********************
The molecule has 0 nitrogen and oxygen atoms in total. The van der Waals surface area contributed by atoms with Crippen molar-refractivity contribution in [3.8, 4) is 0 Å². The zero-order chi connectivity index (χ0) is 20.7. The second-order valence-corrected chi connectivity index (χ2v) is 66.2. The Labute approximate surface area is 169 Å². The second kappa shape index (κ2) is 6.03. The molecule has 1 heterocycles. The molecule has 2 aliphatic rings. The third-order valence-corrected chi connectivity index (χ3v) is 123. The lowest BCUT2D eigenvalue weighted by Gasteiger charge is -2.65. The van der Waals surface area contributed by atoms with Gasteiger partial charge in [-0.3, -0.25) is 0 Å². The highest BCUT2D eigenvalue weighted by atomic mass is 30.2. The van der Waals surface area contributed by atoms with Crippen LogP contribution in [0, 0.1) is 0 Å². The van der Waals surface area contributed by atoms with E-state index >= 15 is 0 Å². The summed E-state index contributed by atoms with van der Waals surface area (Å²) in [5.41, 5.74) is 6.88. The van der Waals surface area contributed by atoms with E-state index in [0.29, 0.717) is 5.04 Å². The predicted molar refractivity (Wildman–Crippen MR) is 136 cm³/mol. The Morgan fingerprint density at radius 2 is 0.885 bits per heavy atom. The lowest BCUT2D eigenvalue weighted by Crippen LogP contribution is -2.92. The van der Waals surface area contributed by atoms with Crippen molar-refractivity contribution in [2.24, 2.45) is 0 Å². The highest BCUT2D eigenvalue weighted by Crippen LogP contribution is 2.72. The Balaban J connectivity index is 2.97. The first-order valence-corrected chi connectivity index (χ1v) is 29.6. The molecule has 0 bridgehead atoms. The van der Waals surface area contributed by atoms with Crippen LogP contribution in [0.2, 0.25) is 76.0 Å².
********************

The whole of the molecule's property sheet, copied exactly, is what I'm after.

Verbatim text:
The molecule has 0 nitrogen and oxygen atoms in total. The van der Waals surface area contributed by atoms with Crippen molar-refractivity contribution in [3.8, 4) is 0 Å². The zero-order chi connectivity index (χ0) is 20.7. The second-order valence-corrected chi connectivity index (χ2v) is 66.2. The Labute approximate surface area is 169 Å². The second kappa shape index (κ2) is 6.03. The molecule has 1 heterocycles. The molecule has 2 aliphatic rings. The third-order valence-corrected chi connectivity index (χ3v) is 123. The lowest BCUT2D eigenvalue weighted by Gasteiger charge is -2.65. The van der Waals surface area contributed by atoms with Gasteiger partial charge in [-0.3, -0.25) is 0 Å². The highest BCUT2D eigenvalue weighted by atomic mass is 30.2. The van der Waals surface area contributed by atoms with Crippen LogP contribution in [0, 0.1) is 0 Å². The van der Waals surface area contributed by atoms with E-state index >= 15 is 0 Å². The summed E-state index contributed by atoms with van der Waals surface area (Å²) in [5.41, 5.74) is 6.88. The van der Waals surface area contributed by atoms with E-state index in [0.29, 0.717) is 5.04 Å². The predicted molar refractivity (Wildman–Crippen MR) is 136 cm³/mol. The Morgan fingerprint density at radius 2 is 0.885 bits per heavy atom. The lowest BCUT2D eigenvalue weighted by Crippen LogP contribution is -2.92. The van der Waals surface area contributed by atoms with Crippen molar-refractivity contribution in [2.24, 2.45) is 0 Å². The highest BCUT2D eigenvalue weighted by Crippen LogP contribution is 2.72. The Balaban J connectivity index is 2.97. The first-order valence-corrected chi connectivity index (χ1v) is 29.6. The molecule has 0 bridgehead atoms. The van der Waals surface area contributed by atoms with Crippen LogP contribution in [0.2, 0.25) is 76.0 Å².